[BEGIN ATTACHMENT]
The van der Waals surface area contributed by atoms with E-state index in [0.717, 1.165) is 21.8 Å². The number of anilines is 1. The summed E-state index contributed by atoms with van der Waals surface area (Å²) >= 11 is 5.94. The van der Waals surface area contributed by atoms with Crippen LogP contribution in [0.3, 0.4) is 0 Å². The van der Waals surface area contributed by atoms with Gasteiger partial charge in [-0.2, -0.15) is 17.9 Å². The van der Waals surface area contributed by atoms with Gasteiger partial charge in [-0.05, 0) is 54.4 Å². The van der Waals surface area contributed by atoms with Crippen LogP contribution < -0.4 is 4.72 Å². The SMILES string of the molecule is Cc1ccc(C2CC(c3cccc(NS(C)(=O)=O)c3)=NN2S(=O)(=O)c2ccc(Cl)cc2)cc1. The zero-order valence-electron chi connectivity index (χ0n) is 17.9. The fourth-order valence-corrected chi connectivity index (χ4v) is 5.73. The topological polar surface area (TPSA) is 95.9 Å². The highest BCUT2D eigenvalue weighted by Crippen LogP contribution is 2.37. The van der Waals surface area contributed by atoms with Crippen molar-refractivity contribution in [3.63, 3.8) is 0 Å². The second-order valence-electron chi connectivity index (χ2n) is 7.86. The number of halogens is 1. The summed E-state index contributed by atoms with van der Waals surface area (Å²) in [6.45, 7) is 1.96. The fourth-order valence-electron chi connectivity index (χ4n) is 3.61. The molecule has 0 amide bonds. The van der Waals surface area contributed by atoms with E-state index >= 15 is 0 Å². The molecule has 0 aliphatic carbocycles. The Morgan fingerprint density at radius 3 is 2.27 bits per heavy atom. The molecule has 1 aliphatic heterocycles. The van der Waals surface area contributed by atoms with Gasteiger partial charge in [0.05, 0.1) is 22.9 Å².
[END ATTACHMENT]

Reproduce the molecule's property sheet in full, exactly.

The van der Waals surface area contributed by atoms with E-state index in [0.717, 1.165) is 21.8 Å². The number of anilines is 1. The summed E-state index contributed by atoms with van der Waals surface area (Å²) >= 11 is 5.94. The van der Waals surface area contributed by atoms with Crippen LogP contribution in [0.3, 0.4) is 0 Å². The van der Waals surface area contributed by atoms with Gasteiger partial charge in [-0.2, -0.15) is 17.9 Å². The van der Waals surface area contributed by atoms with Gasteiger partial charge in [-0.05, 0) is 54.4 Å². The van der Waals surface area contributed by atoms with Crippen LogP contribution < -0.4 is 4.72 Å². The SMILES string of the molecule is Cc1ccc(C2CC(c3cccc(NS(C)(=O)=O)c3)=NN2S(=O)(=O)c2ccc(Cl)cc2)cc1. The zero-order valence-electron chi connectivity index (χ0n) is 17.9. The fourth-order valence-corrected chi connectivity index (χ4v) is 5.73. The topological polar surface area (TPSA) is 95.9 Å². The highest BCUT2D eigenvalue weighted by Crippen LogP contribution is 2.37. The van der Waals surface area contributed by atoms with Crippen molar-refractivity contribution in [3.63, 3.8) is 0 Å². The second-order valence-electron chi connectivity index (χ2n) is 7.86. The number of halogens is 1. The summed E-state index contributed by atoms with van der Waals surface area (Å²) in [6.45, 7) is 1.96. The fourth-order valence-electron chi connectivity index (χ4n) is 3.61. The molecule has 0 amide bonds. The van der Waals surface area contributed by atoms with E-state index >= 15 is 0 Å². The molecule has 0 aliphatic carbocycles. The Morgan fingerprint density at radius 3 is 2.27 bits per heavy atom. The molecule has 1 aliphatic heterocycles. The van der Waals surface area contributed by atoms with Gasteiger partial charge in [0.05, 0.1) is 22.9 Å².